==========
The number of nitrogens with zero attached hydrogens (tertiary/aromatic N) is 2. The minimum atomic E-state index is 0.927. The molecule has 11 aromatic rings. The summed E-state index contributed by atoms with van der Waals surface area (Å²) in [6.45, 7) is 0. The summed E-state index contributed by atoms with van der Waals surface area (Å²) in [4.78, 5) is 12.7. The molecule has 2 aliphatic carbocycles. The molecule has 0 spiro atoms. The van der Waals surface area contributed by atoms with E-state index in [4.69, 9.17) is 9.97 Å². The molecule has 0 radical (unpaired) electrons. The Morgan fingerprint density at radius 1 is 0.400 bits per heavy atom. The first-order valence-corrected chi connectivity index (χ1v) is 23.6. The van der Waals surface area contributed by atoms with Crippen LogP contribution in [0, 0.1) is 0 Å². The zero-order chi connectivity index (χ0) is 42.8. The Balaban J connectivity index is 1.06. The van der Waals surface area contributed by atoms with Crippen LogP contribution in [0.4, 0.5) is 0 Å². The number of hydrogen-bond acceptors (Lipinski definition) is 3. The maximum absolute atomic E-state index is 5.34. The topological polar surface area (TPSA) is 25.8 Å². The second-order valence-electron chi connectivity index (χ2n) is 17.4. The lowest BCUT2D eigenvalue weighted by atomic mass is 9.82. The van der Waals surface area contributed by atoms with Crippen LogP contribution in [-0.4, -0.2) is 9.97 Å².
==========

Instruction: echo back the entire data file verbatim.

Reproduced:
The number of nitrogens with zero attached hydrogens (tertiary/aromatic N) is 2. The minimum atomic E-state index is 0.927. The molecule has 11 aromatic rings. The summed E-state index contributed by atoms with van der Waals surface area (Å²) in [6.45, 7) is 0. The summed E-state index contributed by atoms with van der Waals surface area (Å²) in [4.78, 5) is 12.7. The molecule has 2 aliphatic carbocycles. The molecule has 0 spiro atoms. The van der Waals surface area contributed by atoms with E-state index in [4.69, 9.17) is 9.97 Å². The molecule has 0 radical (unpaired) electrons. The Morgan fingerprint density at radius 1 is 0.400 bits per heavy atom. The first-order valence-corrected chi connectivity index (χ1v) is 23.6. The van der Waals surface area contributed by atoms with Crippen LogP contribution in [0, 0.1) is 0 Å². The zero-order chi connectivity index (χ0) is 42.8. The Balaban J connectivity index is 1.06. The van der Waals surface area contributed by atoms with Crippen LogP contribution in [0.4, 0.5) is 0 Å². The number of hydrogen-bond acceptors (Lipinski definition) is 3. The maximum absolute atomic E-state index is 5.34. The topological polar surface area (TPSA) is 25.8 Å². The second-order valence-electron chi connectivity index (χ2n) is 17.4. The lowest BCUT2D eigenvalue weighted by atomic mass is 9.82. The van der Waals surface area contributed by atoms with Crippen LogP contribution in [-0.4, -0.2) is 9.97 Å².